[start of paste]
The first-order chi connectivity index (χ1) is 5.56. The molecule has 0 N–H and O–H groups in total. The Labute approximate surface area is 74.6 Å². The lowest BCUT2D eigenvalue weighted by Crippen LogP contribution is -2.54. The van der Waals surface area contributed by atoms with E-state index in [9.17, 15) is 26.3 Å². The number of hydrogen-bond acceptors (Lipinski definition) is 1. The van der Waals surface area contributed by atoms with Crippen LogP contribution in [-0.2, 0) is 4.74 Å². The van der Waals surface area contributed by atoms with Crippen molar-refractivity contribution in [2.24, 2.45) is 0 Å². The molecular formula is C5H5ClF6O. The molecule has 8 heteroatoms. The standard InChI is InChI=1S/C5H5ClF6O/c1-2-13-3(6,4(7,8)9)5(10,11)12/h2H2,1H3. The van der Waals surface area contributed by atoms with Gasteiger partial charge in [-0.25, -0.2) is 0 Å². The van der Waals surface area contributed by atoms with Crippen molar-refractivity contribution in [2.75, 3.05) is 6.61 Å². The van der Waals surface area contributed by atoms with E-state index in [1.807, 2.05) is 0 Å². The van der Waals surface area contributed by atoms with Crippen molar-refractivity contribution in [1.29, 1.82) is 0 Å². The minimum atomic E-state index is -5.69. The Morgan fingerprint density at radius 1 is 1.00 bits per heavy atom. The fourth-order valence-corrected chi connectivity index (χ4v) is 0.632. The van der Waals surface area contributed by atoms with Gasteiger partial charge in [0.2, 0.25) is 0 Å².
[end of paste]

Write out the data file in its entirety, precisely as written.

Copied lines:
The first-order chi connectivity index (χ1) is 5.56. The molecule has 0 N–H and O–H groups in total. The Labute approximate surface area is 74.6 Å². The lowest BCUT2D eigenvalue weighted by Crippen LogP contribution is -2.54. The van der Waals surface area contributed by atoms with E-state index in [9.17, 15) is 26.3 Å². The number of hydrogen-bond acceptors (Lipinski definition) is 1. The van der Waals surface area contributed by atoms with Crippen LogP contribution in [-0.2, 0) is 4.74 Å². The van der Waals surface area contributed by atoms with Crippen molar-refractivity contribution in [2.24, 2.45) is 0 Å². The molecular formula is C5H5ClF6O. The molecule has 8 heteroatoms. The standard InChI is InChI=1S/C5H5ClF6O/c1-2-13-3(6,4(7,8)9)5(10,11)12/h2H2,1H3. The van der Waals surface area contributed by atoms with Gasteiger partial charge in [-0.25, -0.2) is 0 Å². The van der Waals surface area contributed by atoms with Crippen molar-refractivity contribution in [2.75, 3.05) is 6.61 Å². The van der Waals surface area contributed by atoms with E-state index in [1.807, 2.05) is 0 Å². The van der Waals surface area contributed by atoms with Crippen molar-refractivity contribution in [1.29, 1.82) is 0 Å². The minimum atomic E-state index is -5.69. The Morgan fingerprint density at radius 1 is 1.00 bits per heavy atom. The fourth-order valence-corrected chi connectivity index (χ4v) is 0.632. The van der Waals surface area contributed by atoms with Gasteiger partial charge in [0.2, 0.25) is 0 Å².